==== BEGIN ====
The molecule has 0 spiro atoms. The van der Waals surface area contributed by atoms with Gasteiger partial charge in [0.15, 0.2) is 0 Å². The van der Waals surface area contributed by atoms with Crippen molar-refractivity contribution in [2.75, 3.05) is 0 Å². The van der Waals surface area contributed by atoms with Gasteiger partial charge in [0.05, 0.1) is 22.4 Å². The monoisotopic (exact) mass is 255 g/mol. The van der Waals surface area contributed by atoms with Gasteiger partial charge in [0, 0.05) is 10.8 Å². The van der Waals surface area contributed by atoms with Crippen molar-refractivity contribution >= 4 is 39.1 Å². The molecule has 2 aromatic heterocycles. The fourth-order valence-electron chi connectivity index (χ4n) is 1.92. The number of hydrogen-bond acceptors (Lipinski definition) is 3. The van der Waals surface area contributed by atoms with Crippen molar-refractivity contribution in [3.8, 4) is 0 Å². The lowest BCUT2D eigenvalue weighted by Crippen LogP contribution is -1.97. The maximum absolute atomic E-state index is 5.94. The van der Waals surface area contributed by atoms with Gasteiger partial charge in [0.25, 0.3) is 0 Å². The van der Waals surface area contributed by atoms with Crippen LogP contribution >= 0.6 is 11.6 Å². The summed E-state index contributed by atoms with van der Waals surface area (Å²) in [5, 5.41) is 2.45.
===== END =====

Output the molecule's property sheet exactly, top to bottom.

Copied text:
The molecule has 0 spiro atoms. The van der Waals surface area contributed by atoms with Gasteiger partial charge in [0.15, 0.2) is 0 Å². The van der Waals surface area contributed by atoms with Crippen molar-refractivity contribution in [2.75, 3.05) is 0 Å². The van der Waals surface area contributed by atoms with Gasteiger partial charge in [0.05, 0.1) is 22.4 Å². The monoisotopic (exact) mass is 255 g/mol. The van der Waals surface area contributed by atoms with Gasteiger partial charge in [0, 0.05) is 10.8 Å². The van der Waals surface area contributed by atoms with Crippen molar-refractivity contribution >= 4 is 39.1 Å². The molecule has 2 aromatic heterocycles. The fourth-order valence-electron chi connectivity index (χ4n) is 1.92. The number of hydrogen-bond acceptors (Lipinski definition) is 3. The van der Waals surface area contributed by atoms with Crippen molar-refractivity contribution in [3.8, 4) is 0 Å². The lowest BCUT2D eigenvalue weighted by Crippen LogP contribution is -1.97. The maximum absolute atomic E-state index is 5.94. The van der Waals surface area contributed by atoms with Gasteiger partial charge in [0.25, 0.3) is 0 Å². The van der Waals surface area contributed by atoms with Crippen LogP contribution >= 0.6 is 11.6 Å². The summed E-state index contributed by atoms with van der Waals surface area (Å²) in [5, 5.41) is 2.45.